best friend. which is all based on the unstate the belief that trump will implode at some point and then the race will be cruz and rubio. when is that going to happen. >> or he can -- >> also means if he does -- let's take blanch's theory, ted cruz, evangelicals, yes, we know this is a state, mike huckabee did welling elected governor. >> did well in iowa. >> you believe trump will do well? a tea party contingent there. >> absolutely. >> there's an opening for the establishment. two-thirds of the electorate in southern states are conservative, both evangelical and nonsecular tea party conservatives that trump's appealing to, isn't that the path for rubio or -- >> rubio. >> rubio or rubio. >> or kasich or bush. >> it's not an establishment in washington, too. trump provides that. in arkansas, they're all about, you know, give me somebody that's you know not washington. >> give me a new york real
estate -- >> sorry, listed on the new hampshire. ballot. >> manhattan, new york, that's it, man. that's -- he's that guy. >> that's the part of this that's been the head scratcher. it's a new york city, manhattan guy. >> maybe republican voters are more broad mined than the people commentary had given them credit for. >> stick around. next, hear what vladimir putin thinks about donald trump. his stable mate. we'll be right back.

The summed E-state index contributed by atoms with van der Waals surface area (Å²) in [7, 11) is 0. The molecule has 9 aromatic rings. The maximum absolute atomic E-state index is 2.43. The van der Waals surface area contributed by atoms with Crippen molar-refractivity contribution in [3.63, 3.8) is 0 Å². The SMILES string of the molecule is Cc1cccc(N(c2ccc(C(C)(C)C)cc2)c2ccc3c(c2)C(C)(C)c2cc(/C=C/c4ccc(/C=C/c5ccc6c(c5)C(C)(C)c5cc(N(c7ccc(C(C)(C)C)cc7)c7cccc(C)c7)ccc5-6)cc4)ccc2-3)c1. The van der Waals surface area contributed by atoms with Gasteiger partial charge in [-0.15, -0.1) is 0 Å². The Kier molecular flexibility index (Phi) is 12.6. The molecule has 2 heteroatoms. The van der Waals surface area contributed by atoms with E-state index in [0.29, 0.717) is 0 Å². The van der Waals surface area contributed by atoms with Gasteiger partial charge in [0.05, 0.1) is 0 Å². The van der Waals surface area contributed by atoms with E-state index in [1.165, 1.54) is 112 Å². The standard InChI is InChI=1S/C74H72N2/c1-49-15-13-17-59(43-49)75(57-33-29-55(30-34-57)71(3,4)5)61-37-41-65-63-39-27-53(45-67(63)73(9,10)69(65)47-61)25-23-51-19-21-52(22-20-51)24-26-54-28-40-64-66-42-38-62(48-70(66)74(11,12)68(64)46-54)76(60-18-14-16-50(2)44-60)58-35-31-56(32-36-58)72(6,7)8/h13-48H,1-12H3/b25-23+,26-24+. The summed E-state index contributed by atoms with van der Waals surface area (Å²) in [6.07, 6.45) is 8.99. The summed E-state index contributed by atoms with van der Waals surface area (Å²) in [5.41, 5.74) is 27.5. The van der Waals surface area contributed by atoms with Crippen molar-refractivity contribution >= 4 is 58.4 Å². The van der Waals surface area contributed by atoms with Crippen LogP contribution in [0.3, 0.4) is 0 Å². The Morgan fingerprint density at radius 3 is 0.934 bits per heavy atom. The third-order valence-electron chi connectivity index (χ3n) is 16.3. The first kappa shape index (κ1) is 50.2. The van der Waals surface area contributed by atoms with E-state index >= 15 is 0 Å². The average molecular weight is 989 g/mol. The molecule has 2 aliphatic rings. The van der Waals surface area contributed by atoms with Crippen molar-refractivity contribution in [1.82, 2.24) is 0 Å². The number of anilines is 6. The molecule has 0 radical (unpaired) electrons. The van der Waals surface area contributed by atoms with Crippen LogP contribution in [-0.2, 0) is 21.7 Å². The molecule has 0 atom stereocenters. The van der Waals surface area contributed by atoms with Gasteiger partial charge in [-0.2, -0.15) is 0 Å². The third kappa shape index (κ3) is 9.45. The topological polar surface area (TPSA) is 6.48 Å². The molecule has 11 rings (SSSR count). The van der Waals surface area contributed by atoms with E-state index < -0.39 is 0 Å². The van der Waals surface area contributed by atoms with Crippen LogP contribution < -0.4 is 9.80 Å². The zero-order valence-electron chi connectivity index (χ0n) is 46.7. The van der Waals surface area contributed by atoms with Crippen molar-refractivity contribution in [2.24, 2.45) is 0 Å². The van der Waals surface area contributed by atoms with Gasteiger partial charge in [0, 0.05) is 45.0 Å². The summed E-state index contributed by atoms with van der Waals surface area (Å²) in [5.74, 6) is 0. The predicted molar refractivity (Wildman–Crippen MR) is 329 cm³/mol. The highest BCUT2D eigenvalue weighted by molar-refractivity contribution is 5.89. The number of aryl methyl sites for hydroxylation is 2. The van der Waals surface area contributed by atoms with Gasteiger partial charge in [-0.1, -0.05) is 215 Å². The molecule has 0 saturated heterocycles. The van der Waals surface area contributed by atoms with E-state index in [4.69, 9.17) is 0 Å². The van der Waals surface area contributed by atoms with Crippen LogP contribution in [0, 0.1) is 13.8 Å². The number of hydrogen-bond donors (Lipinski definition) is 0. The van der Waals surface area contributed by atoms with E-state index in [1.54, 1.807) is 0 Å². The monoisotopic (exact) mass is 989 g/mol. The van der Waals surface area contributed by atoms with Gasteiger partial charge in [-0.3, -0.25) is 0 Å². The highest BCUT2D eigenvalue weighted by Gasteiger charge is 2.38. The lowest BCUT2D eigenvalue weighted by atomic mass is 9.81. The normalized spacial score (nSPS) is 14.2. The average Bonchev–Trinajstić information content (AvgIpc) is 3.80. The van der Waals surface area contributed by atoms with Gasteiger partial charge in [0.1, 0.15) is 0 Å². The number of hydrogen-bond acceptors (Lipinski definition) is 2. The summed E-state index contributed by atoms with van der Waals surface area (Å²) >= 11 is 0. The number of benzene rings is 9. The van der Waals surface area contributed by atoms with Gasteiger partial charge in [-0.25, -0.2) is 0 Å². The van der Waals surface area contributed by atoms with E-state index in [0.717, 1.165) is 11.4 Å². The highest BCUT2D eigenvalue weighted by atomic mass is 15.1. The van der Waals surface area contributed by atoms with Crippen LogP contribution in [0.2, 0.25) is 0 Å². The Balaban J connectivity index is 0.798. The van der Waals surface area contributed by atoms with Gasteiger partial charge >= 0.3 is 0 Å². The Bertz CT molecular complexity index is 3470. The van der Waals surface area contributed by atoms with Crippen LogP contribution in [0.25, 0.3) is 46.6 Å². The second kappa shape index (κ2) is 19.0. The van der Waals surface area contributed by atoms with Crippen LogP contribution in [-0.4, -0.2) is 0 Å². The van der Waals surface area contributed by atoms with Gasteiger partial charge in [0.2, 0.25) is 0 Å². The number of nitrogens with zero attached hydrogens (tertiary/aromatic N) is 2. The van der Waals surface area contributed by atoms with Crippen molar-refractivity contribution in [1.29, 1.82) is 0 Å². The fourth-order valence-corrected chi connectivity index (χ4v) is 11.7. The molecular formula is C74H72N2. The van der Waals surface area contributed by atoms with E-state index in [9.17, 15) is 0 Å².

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. [ speaking foreign language ] >> the epic end of the year vladimir putin press conference weighing in on donald trump and the race for the american presidency. putin made comments, in fact, after that annual year-end presser. we learned that president obama will hold his end of the year press conference tomorrow afternoon, before heading to san bernardino, and then from there to hawaii. up next, who, what, where, when, why in the headlines including where ben carson won't be heading at the end of the month.
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>> the who, it's former alabama governor, don sigelman, the imprisoned former governor just released from solitary confinement after being there eight weeks. according to his son, his dad was placed in solitary for calling a liberal talk show to allege he is a democratic political prisoner. eight weeks of solitary for that? got to be more to the story. i hope we're missing something here. to the why. a special edition of running wild with bear grylls featuring president obama and the alaskan wilderness. you can see the leader of the free world eat salmon chewed by a bear. tone on nbc. oh, man. presidential politics in the 21st century. the where.